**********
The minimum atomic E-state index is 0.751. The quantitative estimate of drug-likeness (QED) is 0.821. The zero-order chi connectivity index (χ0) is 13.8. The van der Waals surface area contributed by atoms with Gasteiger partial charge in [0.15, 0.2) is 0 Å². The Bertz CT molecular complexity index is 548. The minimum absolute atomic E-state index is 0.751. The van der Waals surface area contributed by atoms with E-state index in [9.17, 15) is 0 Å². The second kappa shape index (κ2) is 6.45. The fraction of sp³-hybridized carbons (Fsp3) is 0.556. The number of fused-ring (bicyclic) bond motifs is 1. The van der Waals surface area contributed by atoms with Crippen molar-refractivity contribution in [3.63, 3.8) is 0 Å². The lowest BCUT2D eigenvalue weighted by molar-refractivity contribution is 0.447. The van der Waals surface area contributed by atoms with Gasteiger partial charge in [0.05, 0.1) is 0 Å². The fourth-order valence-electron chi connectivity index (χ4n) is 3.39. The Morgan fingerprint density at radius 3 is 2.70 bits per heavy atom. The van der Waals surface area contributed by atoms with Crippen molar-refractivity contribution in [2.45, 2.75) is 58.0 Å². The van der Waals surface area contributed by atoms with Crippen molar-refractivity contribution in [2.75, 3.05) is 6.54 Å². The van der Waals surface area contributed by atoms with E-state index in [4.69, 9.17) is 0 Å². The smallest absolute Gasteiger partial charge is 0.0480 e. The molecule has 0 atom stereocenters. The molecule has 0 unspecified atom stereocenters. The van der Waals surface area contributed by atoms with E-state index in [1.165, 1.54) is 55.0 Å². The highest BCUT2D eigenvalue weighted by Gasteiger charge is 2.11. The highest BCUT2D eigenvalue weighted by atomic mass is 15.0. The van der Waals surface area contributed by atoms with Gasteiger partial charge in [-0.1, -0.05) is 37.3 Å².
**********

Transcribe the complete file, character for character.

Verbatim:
The minimum atomic E-state index is 0.751. The quantitative estimate of drug-likeness (QED) is 0.821. The zero-order chi connectivity index (χ0) is 13.8. The van der Waals surface area contributed by atoms with Gasteiger partial charge in [0.15, 0.2) is 0 Å². The Bertz CT molecular complexity index is 548. The minimum absolute atomic E-state index is 0.751. The van der Waals surface area contributed by atoms with E-state index in [9.17, 15) is 0 Å². The second kappa shape index (κ2) is 6.45. The fraction of sp³-hybridized carbons (Fsp3) is 0.556. The number of fused-ring (bicyclic) bond motifs is 1. The van der Waals surface area contributed by atoms with Crippen molar-refractivity contribution in [3.63, 3.8) is 0 Å². The lowest BCUT2D eigenvalue weighted by molar-refractivity contribution is 0.447. The van der Waals surface area contributed by atoms with Gasteiger partial charge in [0.05, 0.1) is 0 Å². The fourth-order valence-electron chi connectivity index (χ4n) is 3.39. The Morgan fingerprint density at radius 3 is 2.70 bits per heavy atom. The van der Waals surface area contributed by atoms with Crippen molar-refractivity contribution in [2.45, 2.75) is 58.0 Å². The van der Waals surface area contributed by atoms with Crippen molar-refractivity contribution in [2.75, 3.05) is 6.54 Å². The van der Waals surface area contributed by atoms with E-state index in [4.69, 9.17) is 0 Å². The smallest absolute Gasteiger partial charge is 0.0480 e. The molecule has 0 atom stereocenters. The molecule has 0 unspecified atom stereocenters. The van der Waals surface area contributed by atoms with E-state index in [1.165, 1.54) is 55.0 Å². The highest BCUT2D eigenvalue weighted by Gasteiger charge is 2.11. The highest BCUT2D eigenvalue weighted by atomic mass is 15.0. The van der Waals surface area contributed by atoms with Gasteiger partial charge in [-0.1, -0.05) is 37.3 Å².